When puberty arrives earlier or later relative to their peers, adolescent boys may suffer a chemical imbalance linked to antisocial behavior, say Penn State University researchers. Their study appears in the journal Psychoneuroendocrinology.
For the study, researcher Elizabeth J. Susman looked at how the timing of puberty affects cortisol, a stress hormone, and salivary alpha amylase, an enzyme in saliva used as indicator of stress. She found that lower levels of the alpha amylase in boys who experienced earlier maturity and higher levels of cortisol in boys who experienced later maturity are related to antisocial behavior. There was no similar correlation in girls.
"This is the first study to show that the timing of puberty moderates biological risks of antisocial behavior," said Susman. "Parents should be especially sensitive to picking up signs of earlier or later puberty in their children. Puberty can be stressful - behaviorally and biologically - on the kids."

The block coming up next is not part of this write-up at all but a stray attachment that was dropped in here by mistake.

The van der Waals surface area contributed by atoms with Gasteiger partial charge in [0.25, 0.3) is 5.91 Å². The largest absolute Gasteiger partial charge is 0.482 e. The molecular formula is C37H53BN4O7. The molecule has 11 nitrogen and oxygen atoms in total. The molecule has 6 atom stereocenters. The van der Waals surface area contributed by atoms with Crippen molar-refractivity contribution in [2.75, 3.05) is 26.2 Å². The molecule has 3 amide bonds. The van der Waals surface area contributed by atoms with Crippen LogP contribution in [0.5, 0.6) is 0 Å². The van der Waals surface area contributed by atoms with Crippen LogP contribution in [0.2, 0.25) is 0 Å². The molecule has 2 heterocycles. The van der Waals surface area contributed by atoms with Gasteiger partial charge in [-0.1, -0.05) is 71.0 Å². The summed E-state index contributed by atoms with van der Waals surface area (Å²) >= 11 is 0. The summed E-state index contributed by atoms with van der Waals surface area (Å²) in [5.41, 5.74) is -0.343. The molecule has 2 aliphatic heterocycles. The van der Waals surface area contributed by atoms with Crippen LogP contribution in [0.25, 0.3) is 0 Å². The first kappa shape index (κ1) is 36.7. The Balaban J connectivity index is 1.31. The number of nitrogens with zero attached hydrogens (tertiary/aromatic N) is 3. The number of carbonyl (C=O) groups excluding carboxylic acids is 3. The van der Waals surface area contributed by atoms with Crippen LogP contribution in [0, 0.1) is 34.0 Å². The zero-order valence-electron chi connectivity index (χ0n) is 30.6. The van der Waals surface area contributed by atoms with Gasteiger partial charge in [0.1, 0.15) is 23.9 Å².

The researchers used a child behavior checklist to test 135 boys and girls aged between 8 and 13 for signs of antisocial behavior. They also collected saliva samples before and after a stressful laboratory test, while pediatric nurses determined the stage of puberty for each child. Analysis of the children's cortisol and salivary enzyme levels, as well as the timing of puberty and symptoms of antisocial behavior, suggest that overall, antisocial boys are characterized by a later onset of puberty and higher levels of cortisol.
However, boys who reached puberty earlier and had lower levels of the salivary enzyme specifically showed greater problems related to rule breaking and conduct disorder. These boys were also more aggressive than those in the group that experienced puberty later.
Why the findings only relate to boys and not girls remains unclear. "At puberty, boys produce a lot of testosterone and testosterone is a stress hormone as well," added Susman. "It may be that compared to girls, boys just have more biological hormone changes that may lead to antisocial behavior."
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Source: Penn State University